Writing an Exist importer for Day One - Part 1 authentication

· by mpf · Read in about 7 min · (1314 Words)

After writing a simple Slogger plugin for MyFitnessPal I was keen to add more plugins for services I use, and so an obvious target was exist.io. A lifelogger and activity correlator I’ve written about before.

Exist has an API, along with some very shiny and user friendly API docs, so I set about learning how to grab the data I need. From the start, I knew this would be a bit more involved than just munging some publicly accessible HTML from MFP, so decided to handle the tasks in two main chunks. Authenticating and grabbing data, and Formatting the data for Day One. This post is about authenticating and grabbing the data. Expect part 2 next week.

The Exist API

As I said above, Exist’s API docs look sweet, with a handy nav bar on the left, text in the middle and shell and python examples on the right, so top marks for awesomeness there. I’ll be using Ruby, so the examples aren’t 100% applicable, but they’re close enough to be useful.

exist API docs

Using the API to read information is pretty simple, and requests like:

    https://exist.io/api/1/users/$self/attributes/

Spit out attributes as JSON. As far as I can see, it’s possible to query pretty much everything Exist does using the API too, which is great. If you’re logged into Exist, and make the request above you should see a massive string of JSON data.

Authentication is done using either a simple token based system, or the more modern oAuth2. Naturally, I decided to go with the more complex scheme, and use oAuth2, which I think will end up being more scalable and simpler to setup for people who end up using the plugin.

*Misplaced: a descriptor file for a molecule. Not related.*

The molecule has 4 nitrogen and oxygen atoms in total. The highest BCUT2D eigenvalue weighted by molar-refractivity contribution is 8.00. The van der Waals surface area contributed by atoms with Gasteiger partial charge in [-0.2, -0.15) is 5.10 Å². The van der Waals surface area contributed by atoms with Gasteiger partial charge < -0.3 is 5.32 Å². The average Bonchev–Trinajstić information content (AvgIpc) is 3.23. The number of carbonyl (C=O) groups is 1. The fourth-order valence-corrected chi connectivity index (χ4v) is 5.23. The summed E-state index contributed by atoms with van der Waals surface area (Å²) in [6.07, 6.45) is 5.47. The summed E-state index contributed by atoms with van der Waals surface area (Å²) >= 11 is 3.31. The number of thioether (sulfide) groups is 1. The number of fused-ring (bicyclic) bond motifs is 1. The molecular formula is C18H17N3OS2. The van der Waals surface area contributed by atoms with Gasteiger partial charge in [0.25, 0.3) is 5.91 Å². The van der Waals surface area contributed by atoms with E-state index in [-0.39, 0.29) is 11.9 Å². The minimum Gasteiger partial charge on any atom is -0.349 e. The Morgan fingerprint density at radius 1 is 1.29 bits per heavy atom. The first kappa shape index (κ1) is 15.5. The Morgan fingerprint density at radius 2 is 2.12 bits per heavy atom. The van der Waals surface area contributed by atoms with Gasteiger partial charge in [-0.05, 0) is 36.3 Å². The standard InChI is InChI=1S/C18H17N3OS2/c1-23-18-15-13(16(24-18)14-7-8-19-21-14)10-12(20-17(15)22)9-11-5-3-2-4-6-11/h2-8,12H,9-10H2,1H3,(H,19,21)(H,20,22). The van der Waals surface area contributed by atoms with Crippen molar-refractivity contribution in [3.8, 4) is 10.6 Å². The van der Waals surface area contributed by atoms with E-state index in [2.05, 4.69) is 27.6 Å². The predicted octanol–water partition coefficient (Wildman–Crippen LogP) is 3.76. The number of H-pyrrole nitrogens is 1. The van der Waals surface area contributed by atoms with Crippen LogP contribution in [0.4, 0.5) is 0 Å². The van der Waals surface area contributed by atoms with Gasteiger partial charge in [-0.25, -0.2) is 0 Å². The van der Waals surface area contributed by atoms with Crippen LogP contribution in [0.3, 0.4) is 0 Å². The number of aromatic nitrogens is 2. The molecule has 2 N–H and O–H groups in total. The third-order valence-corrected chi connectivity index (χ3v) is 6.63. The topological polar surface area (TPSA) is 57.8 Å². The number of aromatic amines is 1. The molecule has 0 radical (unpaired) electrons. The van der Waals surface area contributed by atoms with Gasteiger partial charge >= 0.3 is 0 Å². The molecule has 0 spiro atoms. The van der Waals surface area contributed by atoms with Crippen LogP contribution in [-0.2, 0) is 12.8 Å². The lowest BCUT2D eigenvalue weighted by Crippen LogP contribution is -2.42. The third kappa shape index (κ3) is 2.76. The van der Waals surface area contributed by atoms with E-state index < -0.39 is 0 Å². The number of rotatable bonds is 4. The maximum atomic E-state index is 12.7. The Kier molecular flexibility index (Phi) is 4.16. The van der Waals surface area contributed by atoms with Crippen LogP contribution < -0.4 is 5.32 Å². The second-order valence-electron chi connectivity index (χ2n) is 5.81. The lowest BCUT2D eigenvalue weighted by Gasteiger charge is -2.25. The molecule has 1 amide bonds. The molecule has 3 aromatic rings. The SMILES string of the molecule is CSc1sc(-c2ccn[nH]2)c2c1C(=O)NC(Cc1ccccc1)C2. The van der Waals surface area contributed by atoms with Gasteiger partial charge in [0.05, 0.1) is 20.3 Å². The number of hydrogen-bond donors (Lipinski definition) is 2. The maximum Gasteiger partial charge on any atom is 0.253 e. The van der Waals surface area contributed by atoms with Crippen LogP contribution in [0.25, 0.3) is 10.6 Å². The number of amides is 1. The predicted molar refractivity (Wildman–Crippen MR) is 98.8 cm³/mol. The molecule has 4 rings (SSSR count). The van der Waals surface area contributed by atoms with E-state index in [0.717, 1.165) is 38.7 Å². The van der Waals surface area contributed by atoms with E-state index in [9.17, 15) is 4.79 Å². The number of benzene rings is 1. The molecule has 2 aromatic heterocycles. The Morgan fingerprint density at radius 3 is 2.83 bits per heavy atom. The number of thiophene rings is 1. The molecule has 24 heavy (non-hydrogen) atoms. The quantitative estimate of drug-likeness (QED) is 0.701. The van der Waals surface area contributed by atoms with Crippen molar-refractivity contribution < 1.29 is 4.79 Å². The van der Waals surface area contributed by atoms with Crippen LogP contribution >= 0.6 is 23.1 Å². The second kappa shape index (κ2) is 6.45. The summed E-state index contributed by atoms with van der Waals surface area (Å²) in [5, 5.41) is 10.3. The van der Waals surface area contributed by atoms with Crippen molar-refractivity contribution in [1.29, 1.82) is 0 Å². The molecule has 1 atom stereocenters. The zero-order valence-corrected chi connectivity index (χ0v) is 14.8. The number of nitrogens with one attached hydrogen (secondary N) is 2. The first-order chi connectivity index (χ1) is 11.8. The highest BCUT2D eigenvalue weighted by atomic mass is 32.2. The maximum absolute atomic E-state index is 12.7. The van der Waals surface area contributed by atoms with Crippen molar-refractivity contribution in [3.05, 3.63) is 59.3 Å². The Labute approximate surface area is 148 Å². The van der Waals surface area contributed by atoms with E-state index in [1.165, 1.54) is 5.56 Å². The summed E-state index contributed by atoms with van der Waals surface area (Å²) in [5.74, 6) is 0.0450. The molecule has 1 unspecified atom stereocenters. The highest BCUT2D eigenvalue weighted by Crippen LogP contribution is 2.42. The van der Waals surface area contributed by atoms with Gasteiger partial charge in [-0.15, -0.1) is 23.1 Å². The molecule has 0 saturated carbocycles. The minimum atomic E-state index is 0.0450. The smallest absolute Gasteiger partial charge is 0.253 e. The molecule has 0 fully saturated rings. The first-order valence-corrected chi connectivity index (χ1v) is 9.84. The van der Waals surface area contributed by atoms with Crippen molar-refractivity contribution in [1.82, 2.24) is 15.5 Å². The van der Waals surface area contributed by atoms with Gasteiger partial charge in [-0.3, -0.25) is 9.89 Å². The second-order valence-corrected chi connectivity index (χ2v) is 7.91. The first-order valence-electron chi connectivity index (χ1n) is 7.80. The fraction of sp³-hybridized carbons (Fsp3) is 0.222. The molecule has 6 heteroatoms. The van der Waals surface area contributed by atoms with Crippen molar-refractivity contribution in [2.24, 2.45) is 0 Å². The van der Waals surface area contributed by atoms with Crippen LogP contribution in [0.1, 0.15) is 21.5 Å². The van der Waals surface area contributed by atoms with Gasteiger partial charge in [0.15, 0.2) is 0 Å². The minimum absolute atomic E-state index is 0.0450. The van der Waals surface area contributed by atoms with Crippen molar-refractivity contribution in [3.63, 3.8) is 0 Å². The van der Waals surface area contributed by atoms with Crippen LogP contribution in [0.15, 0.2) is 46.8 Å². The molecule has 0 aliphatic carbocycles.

So, my first step was to register an application at: https://exist.io/account/apps/. Initially, I used a local callback URL, like http://localhost:3333/callback, but found two problems with that which led to me using a simple page on my main domain. The first was that the localhost idea just didn’t work, and the second was that the callback must use HTTPS, which sounded like a lot of faff to do locally. Instead, I used:

https://hackerific.net/slogger/exist/

But more on that later!

A prototype

After poring over some other Slogger plugins, I decided I’d start by writing a proof of concept script, as I did in my last post, and then port that to the plugin architecture later. I began by getting the registered details of my App, and pasting them into a ruby script:

redirect_uri  = "https://hackerific.net/slogger/exist/"
client_id     = 'd26998cab3eaa34d5aca'
client_secret = 'e854ed9aa67b1b4680734035dba6aa475b621a4e'
scope         = 'read'

Now, the first step in the authentication process is to send your user to the page /oauth2/authorize, which a bevy of URL parameters from the variables above, so I did this:

auth_url      = "https://exist.io/oauth2/authorize?response_type=code&client_id=#{client_id}&redirect_uri=#{redirect_uri}&scope=#{scope}"